© John Buonomo, North Billerica, MA.

Total lunar eclipse

Dominic Ford, Editor
From the Eclipses feed

A simulation of how the eclipse will appear from Ashburn.
Time:       Altitude: °      Azimuth: °
The outer grey circle is the Earth's penumbra, and the inner black circle is the umbra. Any part of the Moon which passes within the black circle will be unilluminated, while any part within the grey circle will appear less bright than usual.



The Moon will pass through the Earth's shadow between 21:22 and 00:56 EDT, creating a total lunar eclipse. The eclipse will be visible any location where the Moon is above the horizon at the time, including from Africa, the Americas, Europe and Western Asia.

It will be visible from Ashburn in the south-eastern sky. The Moon will lie 29° above the horizon at the midpoint of the eclipse.

The total eclipse will last from 22:21 until 23:56. The Moon will be partially eclipsed between 21:22 and 00:56 (all times given in Ashburn time).

Eclipses of the Moon are easy to watch with the unaided eye. A modest pair of binoculars will give a superb view of the Moon's surface, but are not required. Unlike solar eclipses, lunar eclipses are entirely safe to look at without the need to look through any kind of filter.

They occur whenever the Earth passes between the Moon and Sun, such that it obscures the Sun's light and casts a shadow onto the Moon's surface. The circular shadow cast by the Earth appears as a bite taken out of the Moon during its partial phases.

When the Moon's disk lies entirely in shadow, it often takes on a spectacular reddy-brown color, as some of the Sun's red light is bent around the edge of the Earth's globe by its atmosphere.

Sequence of events

The eclipse will begin at 20:25, when the Moon first enters a region of the Earth's shadow called the penumbra. In this outer part of the Earth's shadow, an observer on the Moon would see the Sun partially obscuring the Sun's disk, but not completely covering it. As a result the Moon's brightness will begin to dim, as it is less strongly illuminated by the Sun, but it remains illuminated.

At 21:22, the edge of the Moon's disk will enter the Earth's umbra. This is the region of space in which an observer on the Moon's surface would see the Earth completely obscuring the whole of the Sun's disk, and would find themselves suddenly thrust into darkness.

As an increasing fraction of the Moon's face creeps into the Earth's umbra, it will appear to have a growing bite taken out of it. We will see our planet's circular shadow sweep across the face of the Moon.

Eventually the Moon will pass entirely within the Earth's umbra at 22:21, and the total eclipse will begin.

The table below lists the times when each part of the eclipse will begin and end.

Local
time
UTC
20:2500:25Moon begins to enter the Earth's penumbra
21:2201:22Moon begins to enters the Earth's umbra. Partial eclipse begins.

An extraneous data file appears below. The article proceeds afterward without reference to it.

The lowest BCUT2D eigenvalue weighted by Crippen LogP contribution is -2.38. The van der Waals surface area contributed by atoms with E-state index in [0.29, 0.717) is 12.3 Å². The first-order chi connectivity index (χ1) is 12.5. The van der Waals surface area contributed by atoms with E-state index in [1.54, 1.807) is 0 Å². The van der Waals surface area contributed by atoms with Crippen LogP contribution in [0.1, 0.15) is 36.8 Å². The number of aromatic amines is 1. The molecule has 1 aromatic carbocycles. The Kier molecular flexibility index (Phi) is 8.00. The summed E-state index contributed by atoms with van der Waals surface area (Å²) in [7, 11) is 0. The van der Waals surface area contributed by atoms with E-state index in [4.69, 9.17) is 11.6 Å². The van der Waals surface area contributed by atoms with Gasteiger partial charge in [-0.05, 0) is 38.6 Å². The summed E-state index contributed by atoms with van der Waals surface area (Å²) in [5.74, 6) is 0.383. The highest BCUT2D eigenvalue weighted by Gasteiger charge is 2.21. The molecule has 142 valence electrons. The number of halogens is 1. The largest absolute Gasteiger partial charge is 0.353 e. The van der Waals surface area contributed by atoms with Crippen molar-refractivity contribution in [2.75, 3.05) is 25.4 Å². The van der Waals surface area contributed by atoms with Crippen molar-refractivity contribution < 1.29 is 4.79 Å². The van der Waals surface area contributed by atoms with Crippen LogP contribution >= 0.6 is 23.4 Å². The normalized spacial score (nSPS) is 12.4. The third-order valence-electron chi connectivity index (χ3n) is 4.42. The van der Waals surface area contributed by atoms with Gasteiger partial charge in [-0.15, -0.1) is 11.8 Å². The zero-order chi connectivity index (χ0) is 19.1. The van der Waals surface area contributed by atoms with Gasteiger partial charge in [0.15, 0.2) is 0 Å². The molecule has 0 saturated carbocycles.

22:2102:21Moon fully within Earth's umbra. Total eclipse begins.
23:0903:09Midpoint of eclipse
23:5603:56Moon begins to leave the Earth's umbra. Total eclipse ends.
00:5604:56Moon fully outside the Earth's umbra. Partial eclipse ends.
01:5205:52Moon leaves the Earth's penumbra
The geometry of a lunar eclipse
The geometry of a lunar eclipse. Within the penumbra, the Earth covers some fraction of the Sun's disk, but not all of it. In the umbra, the Earth covers the entirity of the Sun's disk. Any parts of the Moon's surface that lie within the Earth's umbra will appear unilluminated. Image courtesy of F. Sogumo.

Visibility of the eclipse

Eclipses of the Moon are visible anywhere where the Moon is above the horizon at the time. Since the geometry of lunar eclipses requires that the Moon is directly opposite the Sun in the sky, the Moon can be seen above the horizon anywhere where the Sun is beneath the horizon. The map below shows where the eclipse of August 16 will be visible.

Map of where the eclipse of August 1989 will be visible.
Map of where the eclipse of August 1989 will be visible. Click here to expand.

Further information

This eclipse is a member of Saros series 128. The exact position of the Moon at the midpoint of the eclipse is as follows:

Object Right Ascension Declination Constellation Angular Size
The Moon 21h46m -13°32' Capricornus 32'29"

The coordinates above are given in J2000.0.

The sky on 19 September 2018
Sunrise
06:53
Sunset
19:11
Twilight ends
20:41
Twilight begins
05:23

10-day old moon
Waxing Gibbous

73%

10 days old

Planets
Rise Culm. Set
Mercury 06:46 13:00 19:14
Venus 10:24 15:23 20:22
Moon 16:29 21:24 01:28
Mars 16:57 21:35 02:15
Jupiter 11:19 16:25 21:31
Saturn 14:41 19:25 00:12
All times shown in EDT.

Source

Espanak, F., & Meeus, J., Five Millennium Canon of Lunar Eclipses: -1999 to +3000, NASA Technical Publication TP-2009-214172 (2009)

You may embed the map above in your own website. It is licensed under the Creative Commons Attribution 3.0 Unported license, which allows you to copy and/or modify it, so long as you credit In-The-Sky.org.

You can download it from:
https://in-the-sky.org/news/eclipses/lunar_198908.png

Related news

16 Aug 1989, 23:08 EDT  –  Full Moon
23 Aug 1989, 14:41 EDT  –  Moon at Last Quarter
31 Aug 1989, 01:46 EDT  –  New Moon
08 Sep 1989, 05:50 EDT  –  Moon at First Quarter

Image credit

© John Buonomo, North Billerica, MA.

Ashburn

Latitude:
Longitude:
Timezone:

39.04°N
77.49°W
EDT

Color scheme